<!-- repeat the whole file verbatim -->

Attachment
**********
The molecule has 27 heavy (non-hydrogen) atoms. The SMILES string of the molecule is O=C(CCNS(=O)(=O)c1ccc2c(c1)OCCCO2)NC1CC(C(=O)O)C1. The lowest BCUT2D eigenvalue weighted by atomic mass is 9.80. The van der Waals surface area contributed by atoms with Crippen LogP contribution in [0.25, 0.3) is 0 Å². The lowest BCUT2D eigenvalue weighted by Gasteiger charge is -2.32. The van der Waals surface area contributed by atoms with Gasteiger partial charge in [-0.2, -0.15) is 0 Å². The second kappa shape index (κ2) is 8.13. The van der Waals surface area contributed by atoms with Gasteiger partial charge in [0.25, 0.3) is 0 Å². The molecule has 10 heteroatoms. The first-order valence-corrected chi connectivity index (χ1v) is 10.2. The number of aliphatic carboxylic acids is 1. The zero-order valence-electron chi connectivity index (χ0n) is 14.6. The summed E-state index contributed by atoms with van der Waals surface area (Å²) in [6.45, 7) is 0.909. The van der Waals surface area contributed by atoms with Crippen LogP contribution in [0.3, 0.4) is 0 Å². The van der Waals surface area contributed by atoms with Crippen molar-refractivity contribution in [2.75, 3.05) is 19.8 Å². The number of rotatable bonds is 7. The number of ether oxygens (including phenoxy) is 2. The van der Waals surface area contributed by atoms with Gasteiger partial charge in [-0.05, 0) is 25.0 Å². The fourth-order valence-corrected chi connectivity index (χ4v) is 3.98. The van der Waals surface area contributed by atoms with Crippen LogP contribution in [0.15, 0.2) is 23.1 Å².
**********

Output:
The molecule has 27 heavy (non-hydrogen) atoms. The SMILES string of the molecule is O=C(CCNS(=O)(=O)c1ccc2c(c1)OCCCO2)NC1CC(C(=O)O)C1. The lowest BCUT2D eigenvalue weighted by atomic mass is 9.80. The van der Waals surface area contributed by atoms with Crippen LogP contribution in [0.25, 0.3) is 0 Å². The lowest BCUT2D eigenvalue weighted by Gasteiger charge is -2.32. The van der Waals surface area contributed by atoms with Gasteiger partial charge in [-0.2, -0.15) is 0 Å². The second kappa shape index (κ2) is 8.13. The van der Waals surface area contributed by atoms with Gasteiger partial charge in [0.25, 0.3) is 0 Å². The molecule has 10 heteroatoms. The first-order valence-corrected chi connectivity index (χ1v) is 10.2. The number of aliphatic carboxylic acids is 1. The zero-order valence-electron chi connectivity index (χ0n) is 14.6. The summed E-state index contributed by atoms with van der Waals surface area (Å²) in [6.45, 7) is 0.909. The van der Waals surface area contributed by atoms with Crippen LogP contribution in [0.3, 0.4) is 0 Å². The van der Waals surface area contributed by atoms with Crippen molar-refractivity contribution in [2.75, 3.05) is 19.8 Å². The number of rotatable bonds is 7. The number of ether oxygens (including phenoxy) is 2. The van der Waals surface area contributed by atoms with Gasteiger partial charge in [-0.05, 0) is 25.0 Å². The fourth-order valence-corrected chi connectivity index (χ4v) is 3.98. The van der Waals surface area contributed by atoms with Crippen LogP contribution in [0.15, 0.2) is 23.1 Å².